Witnesses Deny 'Crisis' in Torts

The Washington Times (Washington, DC), October 28, 2004 | Go to article overview

Witnesses Deny 'Crisis' in Torts


Byline: Robert Redding Jr., THE WASHINGTON TIMES

ANNAPOLIS - A Senate commission on medical malpractice reform heard testimony yesterday from experts who said Maryland does not face a crisis and lawyers are not to blame for doctors' escalating insurance costs.

"In big trial cases, it is not unusual for the plaintiff to incur costs of $100,000 to $300,000," said Neil Vidmar, a law and psychology professor from Duke University in North Carolina.

He told members of the Senate Special Commission on Medical Malpractice Insurance that plaintiffs win fewer than 30 percent of cases against doctors, and he asked the members not to curb patients' rights for resolution.

The commission was appointed by Senate President Thomas V. Mike Miller Jr., Prince George's Democrat and a trial lawyer, and is led by Sen. Brian E. Frosh, Montgomery Democrat and a trial lawyer.

Insurance premiums for doctors increased 28 percent this year, and Medical Mutual Liability Insurance Society of Maryland, the state's largest malpractice insurer, has permission to increase rates 33 percent in bills that will be sent to doctors in November.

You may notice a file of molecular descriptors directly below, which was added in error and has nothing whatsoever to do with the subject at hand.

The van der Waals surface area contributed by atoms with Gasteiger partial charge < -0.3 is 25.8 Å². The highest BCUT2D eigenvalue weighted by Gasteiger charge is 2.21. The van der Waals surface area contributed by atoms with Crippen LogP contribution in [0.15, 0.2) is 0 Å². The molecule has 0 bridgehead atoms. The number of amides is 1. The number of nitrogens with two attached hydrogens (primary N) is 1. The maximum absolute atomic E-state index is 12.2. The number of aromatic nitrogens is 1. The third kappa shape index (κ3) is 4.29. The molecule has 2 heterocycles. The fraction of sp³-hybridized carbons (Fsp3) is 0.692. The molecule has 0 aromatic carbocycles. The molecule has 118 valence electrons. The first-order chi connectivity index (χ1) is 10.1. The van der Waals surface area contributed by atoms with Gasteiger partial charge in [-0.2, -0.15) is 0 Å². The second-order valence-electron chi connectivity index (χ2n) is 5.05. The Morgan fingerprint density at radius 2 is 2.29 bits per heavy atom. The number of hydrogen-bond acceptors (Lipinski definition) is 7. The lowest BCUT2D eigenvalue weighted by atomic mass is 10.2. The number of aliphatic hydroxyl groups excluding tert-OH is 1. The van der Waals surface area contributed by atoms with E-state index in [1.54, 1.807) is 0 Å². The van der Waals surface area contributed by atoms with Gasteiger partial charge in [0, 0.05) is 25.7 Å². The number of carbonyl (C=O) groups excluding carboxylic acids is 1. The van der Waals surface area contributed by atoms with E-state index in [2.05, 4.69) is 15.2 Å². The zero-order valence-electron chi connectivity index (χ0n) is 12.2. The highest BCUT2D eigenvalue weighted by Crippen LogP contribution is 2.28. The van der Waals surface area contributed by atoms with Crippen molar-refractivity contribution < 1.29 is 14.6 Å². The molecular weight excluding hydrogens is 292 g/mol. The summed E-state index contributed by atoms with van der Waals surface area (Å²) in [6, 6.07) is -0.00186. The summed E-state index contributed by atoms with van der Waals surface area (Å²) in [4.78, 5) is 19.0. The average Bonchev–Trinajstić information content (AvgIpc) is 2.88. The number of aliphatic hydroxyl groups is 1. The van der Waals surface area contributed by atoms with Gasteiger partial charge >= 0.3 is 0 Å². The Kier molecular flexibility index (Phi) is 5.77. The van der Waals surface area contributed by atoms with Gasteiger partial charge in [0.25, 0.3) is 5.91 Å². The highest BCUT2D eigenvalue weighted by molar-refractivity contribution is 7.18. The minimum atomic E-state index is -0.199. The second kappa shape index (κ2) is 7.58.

State officials have said such increases will force doctors out of business or will force them to leave the state. The increases will cost doctors as much as $150,000 a year in premiums.

Some of the witnesses yesterday placed the blame on insurers.

Jay Angoff, a former Missouri insurance commissioner, accused Medical Mutual of charging more than its competitors, overestimating payoffs on future claims and hoarding nearly $80 million.

"It's all guesswork," he said of the 33 percent rate increase. "We are not going to know until 10 years from now, until the claims are paid, whether rates are too high. …

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